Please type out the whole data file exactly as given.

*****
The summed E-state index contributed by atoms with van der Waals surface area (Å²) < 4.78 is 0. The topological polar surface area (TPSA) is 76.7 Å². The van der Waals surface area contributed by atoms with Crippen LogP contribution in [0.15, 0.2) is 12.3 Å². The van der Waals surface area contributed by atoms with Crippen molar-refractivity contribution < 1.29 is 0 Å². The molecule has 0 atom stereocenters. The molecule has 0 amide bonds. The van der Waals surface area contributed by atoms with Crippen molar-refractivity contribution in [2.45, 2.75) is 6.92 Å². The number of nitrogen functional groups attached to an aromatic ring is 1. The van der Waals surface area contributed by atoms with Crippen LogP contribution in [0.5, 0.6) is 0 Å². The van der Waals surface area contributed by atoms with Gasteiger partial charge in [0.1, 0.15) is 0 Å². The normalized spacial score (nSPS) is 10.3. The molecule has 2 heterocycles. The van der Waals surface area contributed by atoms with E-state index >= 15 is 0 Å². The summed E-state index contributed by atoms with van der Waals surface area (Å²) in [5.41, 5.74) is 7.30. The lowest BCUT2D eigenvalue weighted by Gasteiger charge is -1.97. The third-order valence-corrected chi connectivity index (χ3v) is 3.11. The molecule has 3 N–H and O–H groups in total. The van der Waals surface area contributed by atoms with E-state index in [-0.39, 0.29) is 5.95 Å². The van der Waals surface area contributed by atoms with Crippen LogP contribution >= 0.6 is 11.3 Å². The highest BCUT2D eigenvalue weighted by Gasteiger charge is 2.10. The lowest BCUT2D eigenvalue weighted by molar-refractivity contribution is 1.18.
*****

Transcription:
The summed E-state index contributed by atoms with van der Waals surface area (Å²) < 4.78 is 0. The topological polar surface area (TPSA) is 76.7 Å². The van der Waals surface area contributed by atoms with Crippen LogP contribution in [0.15, 0.2) is 12.3 Å². The van der Waals surface area contributed by atoms with Crippen molar-refractivity contribution < 1.29 is 0 Å². The molecule has 0 atom stereocenters. The molecule has 0 amide bonds. The van der Waals surface area contributed by atoms with Crippen molar-refractivity contribution in [2.45, 2.75) is 6.92 Å². The number of nitrogen functional groups attached to an aromatic ring is 1. The van der Waals surface area contributed by atoms with Crippen LogP contribution in [0.5, 0.6) is 0 Å². The van der Waals surface area contributed by atoms with Gasteiger partial charge in [0.1, 0.15) is 0 Å². The normalized spacial score (nSPS) is 10.3. The molecule has 2 heterocycles. The van der Waals surface area contributed by atoms with E-state index >= 15 is 0 Å². The summed E-state index contributed by atoms with van der Waals surface area (Å²) in [5.41, 5.74) is 7.30. The lowest BCUT2D eigenvalue weighted by Gasteiger charge is -1.97. The third-order valence-corrected chi connectivity index (χ3v) is 3.11. The molecule has 3 N–H and O–H groups in total. The van der Waals surface area contributed by atoms with E-state index in [-0.39, 0.29) is 5.95 Å². The van der Waals surface area contributed by atoms with Crippen LogP contribution >= 0.6 is 11.3 Å². The highest BCUT2D eigenvalue weighted by Gasteiger charge is 2.10. The lowest BCUT2D eigenvalue weighted by molar-refractivity contribution is 1.18.